It was recently reported that U.S. Investigation Services (USIS), a major provider of background checks for the U.S. Government, experienced a network compromise. Details surrounding this compromise, such as the method used and the data affected, have not been released. Suffice it to say, given the nature of the work conducted by the USIS, the potential for a compromise of extremely sensitive data, remains high. Similarly, the UPS Store, the shipping and business service retailer, recently disclosed that 51 of its stores in 24 states experienced a data breach caused by a malware. In the UPS breach, additional information was available about the type of data compromised, in this instance, customer credit card data. In the UPS case, we are still awaiting answers about how the malware infection occurred.
While the investigation is ongoing in both of these matters, we are left to make assumptions as to how these compromises succeeded. What can be learned, even before the findings are made public, is the importance of an active and dynamic network security program for both private and public entities. The reality is that motivation for compromising network systems varies from hacker group to hacker group. For some the motivation is monetary, for others it is political (backed by a nation state), and for others it is activism. Regardless of the motive, it becomes clear that all companies and government agencies are potential targets.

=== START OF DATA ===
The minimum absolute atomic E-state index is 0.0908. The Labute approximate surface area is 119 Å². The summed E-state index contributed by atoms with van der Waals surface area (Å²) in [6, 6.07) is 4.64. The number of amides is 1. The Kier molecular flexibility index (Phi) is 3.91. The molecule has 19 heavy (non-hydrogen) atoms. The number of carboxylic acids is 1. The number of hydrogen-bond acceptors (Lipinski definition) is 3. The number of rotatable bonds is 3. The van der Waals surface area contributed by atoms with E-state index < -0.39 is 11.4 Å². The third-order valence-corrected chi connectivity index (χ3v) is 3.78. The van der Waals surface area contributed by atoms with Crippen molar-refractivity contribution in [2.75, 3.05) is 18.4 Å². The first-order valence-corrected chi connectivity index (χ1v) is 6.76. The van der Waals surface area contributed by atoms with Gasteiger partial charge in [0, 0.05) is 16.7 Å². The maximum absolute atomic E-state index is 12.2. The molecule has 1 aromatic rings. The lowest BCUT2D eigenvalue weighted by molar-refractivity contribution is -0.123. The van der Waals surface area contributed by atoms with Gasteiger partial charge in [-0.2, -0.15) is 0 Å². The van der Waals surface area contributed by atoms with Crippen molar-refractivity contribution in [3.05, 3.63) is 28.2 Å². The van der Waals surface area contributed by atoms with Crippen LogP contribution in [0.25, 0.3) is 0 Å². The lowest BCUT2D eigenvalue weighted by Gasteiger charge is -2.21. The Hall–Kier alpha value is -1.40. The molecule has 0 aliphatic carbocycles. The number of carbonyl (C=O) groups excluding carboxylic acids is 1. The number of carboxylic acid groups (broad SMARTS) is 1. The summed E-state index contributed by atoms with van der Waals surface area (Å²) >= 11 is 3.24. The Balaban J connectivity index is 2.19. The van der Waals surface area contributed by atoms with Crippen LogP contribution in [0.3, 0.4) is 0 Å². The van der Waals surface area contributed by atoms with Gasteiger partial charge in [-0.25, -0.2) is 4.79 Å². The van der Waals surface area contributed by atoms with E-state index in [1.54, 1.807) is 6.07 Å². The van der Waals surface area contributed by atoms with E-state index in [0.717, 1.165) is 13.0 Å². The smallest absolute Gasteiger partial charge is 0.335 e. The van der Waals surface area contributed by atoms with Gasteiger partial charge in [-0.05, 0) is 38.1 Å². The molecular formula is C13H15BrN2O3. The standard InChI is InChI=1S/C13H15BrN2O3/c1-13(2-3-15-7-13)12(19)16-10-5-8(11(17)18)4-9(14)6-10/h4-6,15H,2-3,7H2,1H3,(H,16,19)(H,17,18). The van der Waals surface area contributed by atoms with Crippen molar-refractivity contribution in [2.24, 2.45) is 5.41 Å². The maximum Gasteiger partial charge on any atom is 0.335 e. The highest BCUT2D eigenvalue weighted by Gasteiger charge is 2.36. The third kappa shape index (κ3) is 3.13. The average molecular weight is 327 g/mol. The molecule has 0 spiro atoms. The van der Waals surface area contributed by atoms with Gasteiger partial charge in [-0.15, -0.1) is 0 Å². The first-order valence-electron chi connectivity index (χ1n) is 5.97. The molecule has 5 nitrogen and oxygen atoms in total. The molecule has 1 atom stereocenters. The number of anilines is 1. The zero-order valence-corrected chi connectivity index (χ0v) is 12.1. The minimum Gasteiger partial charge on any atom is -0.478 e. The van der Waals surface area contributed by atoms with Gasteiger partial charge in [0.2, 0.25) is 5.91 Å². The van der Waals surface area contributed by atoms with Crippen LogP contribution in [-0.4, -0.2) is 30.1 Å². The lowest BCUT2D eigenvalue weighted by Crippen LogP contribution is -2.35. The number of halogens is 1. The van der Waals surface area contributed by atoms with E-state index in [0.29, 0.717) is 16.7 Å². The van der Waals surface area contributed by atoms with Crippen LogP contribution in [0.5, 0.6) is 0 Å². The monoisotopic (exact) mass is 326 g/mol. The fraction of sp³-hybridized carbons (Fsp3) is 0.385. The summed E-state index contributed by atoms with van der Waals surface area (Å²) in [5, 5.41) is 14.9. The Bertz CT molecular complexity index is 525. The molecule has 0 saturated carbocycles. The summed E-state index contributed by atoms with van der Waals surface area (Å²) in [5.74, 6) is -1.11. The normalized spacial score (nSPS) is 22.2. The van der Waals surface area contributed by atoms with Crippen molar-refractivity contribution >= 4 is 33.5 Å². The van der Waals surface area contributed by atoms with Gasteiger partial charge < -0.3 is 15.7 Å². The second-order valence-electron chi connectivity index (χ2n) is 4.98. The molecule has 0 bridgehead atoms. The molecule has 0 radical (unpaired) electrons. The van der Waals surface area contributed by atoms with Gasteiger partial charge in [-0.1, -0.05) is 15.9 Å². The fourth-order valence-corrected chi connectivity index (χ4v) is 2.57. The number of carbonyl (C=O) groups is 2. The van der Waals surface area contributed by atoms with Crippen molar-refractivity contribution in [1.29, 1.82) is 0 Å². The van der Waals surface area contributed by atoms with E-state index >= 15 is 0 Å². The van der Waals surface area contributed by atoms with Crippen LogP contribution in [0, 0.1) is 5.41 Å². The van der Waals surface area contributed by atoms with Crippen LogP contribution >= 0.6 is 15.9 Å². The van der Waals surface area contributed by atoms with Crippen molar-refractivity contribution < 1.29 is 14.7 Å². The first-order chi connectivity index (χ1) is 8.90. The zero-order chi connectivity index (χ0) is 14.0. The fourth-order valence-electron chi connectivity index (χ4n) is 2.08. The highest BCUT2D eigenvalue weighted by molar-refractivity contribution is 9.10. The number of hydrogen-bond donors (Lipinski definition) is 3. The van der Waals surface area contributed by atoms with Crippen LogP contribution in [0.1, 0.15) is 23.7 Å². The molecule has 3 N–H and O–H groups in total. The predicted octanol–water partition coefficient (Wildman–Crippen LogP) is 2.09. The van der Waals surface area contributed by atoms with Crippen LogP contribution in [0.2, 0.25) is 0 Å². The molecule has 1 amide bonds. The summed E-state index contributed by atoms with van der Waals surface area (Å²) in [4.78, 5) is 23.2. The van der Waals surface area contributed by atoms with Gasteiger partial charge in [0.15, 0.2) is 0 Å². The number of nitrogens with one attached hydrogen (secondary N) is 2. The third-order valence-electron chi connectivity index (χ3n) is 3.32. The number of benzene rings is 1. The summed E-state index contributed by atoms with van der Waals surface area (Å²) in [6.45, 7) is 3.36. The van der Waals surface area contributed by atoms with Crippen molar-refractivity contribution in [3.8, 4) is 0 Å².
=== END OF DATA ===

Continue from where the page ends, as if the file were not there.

Although we don’t yet know how the USIS and UPS Store compromises succeeded, based on recent trends it was most likely a combination of end-user action and the ability of hackers to take advantage of network security vulnerabilities. On the end-user action side, we must continue to remind our network users to employ the utmost care in opening e-mail attachments or clicking on links embedded in e-mail messages. Preventing most network intrusions and data breaches, starts with educating the end-user. However, because we don’t live in a perfect world and when mistakes do occur, security vulnerabilities should be proactively identified and remediated through penetration testing, IT security audits, and regular vulnerability scans.
MSA Investigations cyber-security professionals work with clients to analyze IT networks, perform penetration testing, and develop incident response plans to protect private information from both external and internal threats.
For more information contact MSA Investigations.